If criminals have discovered a vulnerability in your email settings, they can exploit that to determine the organisation’s email naming convention, i.e. the way email addresses are constructed, such as e.xample@organisation.com. With this information, they can imitate existing email domains to send messages, making it seem as if the message originates form a reliable source within the organisation or from a third party.

Digital footprint and Digital Risk Protection solutions:

  • Finding and repairing vulnerabilities in the organisation’s email security footprint and setting up tools such as DMARC, SPF and DKIM will help keep malicious emails from reaching employees.

If internal email security is more difficult to exploit, criminals can also register a domain name which closely resembles the brand’s domain name or that of a third party, but might differ in just one character. Next, they create a fake website and set up a near-identical email domain. If their victim only glances over the sender’s email domain, he/she is less likely to identify the threat and fall for the scam.

Digital footprint and Digital Risk Protection solutions:

  • Conduct automated scans to find all brand-related web pages and identify which do not belong to the organisation. It’s vital to scan without a pre-defined scope, or external domains and malicious social accounts might not be found.
  • Find newly registered domains by automatic detecting a brand’s name, logo, and slogan.
  • Continuously monitor the fake websites before they are weaponised. The collected evidence supports a Notice and Takedown procedure.

Zero-scope digital footprint monitoring

Having an impenetrable firewall is not enough to keep criminals from their intended goal. However, their chances of success can be significantly reduced by incorporating zero-scope digital footprint monitoring into your existing security processes. Identifying your organisational exposure and vulnerabilities in IT systems, as well as unveiling the preparation stages of incoming attacks over multiple channels will limit the risk and impact of a CEO-fraud attempt.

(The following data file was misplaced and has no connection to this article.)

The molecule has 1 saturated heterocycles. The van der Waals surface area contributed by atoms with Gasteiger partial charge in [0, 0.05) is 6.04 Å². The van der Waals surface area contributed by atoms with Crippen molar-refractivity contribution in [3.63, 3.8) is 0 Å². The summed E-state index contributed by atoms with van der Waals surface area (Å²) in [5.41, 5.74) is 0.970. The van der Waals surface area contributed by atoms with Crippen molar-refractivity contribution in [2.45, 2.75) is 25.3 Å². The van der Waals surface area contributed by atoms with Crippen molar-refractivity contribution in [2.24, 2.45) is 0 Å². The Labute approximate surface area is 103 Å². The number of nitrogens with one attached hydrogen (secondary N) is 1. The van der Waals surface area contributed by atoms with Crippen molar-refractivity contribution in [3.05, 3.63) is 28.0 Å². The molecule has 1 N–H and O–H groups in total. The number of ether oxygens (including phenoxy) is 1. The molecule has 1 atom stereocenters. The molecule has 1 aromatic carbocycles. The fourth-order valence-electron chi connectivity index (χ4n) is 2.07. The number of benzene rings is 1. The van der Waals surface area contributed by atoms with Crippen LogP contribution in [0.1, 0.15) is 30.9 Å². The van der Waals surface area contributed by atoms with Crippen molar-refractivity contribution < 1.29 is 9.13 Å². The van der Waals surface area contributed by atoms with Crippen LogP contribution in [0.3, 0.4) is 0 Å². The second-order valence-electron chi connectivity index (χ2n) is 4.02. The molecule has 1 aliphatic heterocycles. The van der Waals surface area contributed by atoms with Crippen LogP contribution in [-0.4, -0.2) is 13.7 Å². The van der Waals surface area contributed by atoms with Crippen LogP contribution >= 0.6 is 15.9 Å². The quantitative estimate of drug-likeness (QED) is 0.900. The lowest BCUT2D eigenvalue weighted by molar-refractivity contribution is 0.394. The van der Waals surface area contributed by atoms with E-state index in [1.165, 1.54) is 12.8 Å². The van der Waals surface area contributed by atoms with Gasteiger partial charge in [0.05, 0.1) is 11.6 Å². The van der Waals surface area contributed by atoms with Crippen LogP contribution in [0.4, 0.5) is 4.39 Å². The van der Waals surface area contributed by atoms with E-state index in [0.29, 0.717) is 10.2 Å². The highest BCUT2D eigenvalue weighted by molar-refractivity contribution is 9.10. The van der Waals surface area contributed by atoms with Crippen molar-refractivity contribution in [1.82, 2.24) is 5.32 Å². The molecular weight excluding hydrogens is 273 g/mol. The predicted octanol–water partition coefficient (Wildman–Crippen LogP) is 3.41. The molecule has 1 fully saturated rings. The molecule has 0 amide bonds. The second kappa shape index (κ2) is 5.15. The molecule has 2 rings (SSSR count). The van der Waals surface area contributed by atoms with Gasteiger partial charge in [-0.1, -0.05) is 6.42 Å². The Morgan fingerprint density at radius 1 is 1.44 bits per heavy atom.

Cybersprint 5-year anniversary

2020 marks our five-year anniversary! To celebrate, we will publish five video interviews about our journey so far. One video every Thursday in the month October. 

read more

Hâck The Hague: From council questions to a unique hacking competition

The Hague Municipality’s Council, Monday 30th of September 2019 at 10:25 AM. On this location 3 years ago, the idea for the first edition of this event was established. Today, as chairman I have the pleasure to initiate its third edition, Hâck The Hague 2019. For the third year in a row, the municipality of The Hague and Cybersprint are working together to test the digital security of the city along with its inhabitants.

read more

Use case: Provincie Overijssel

For governmental organisations, it is important to have a clear overview of their digital footprint and risks. They need to ensure the right policies are in place when it comes to cybersecurity. To illustrate their challenges, and the benefits of digital footprint management, we've interviewed one of our customers from the governmental sector. Rick Verkade, Security and Privacy Specialist at Provincie Overijssel shares his experiences in this interview.

read more

Do you have a question?

Our experts have the answers

Contact us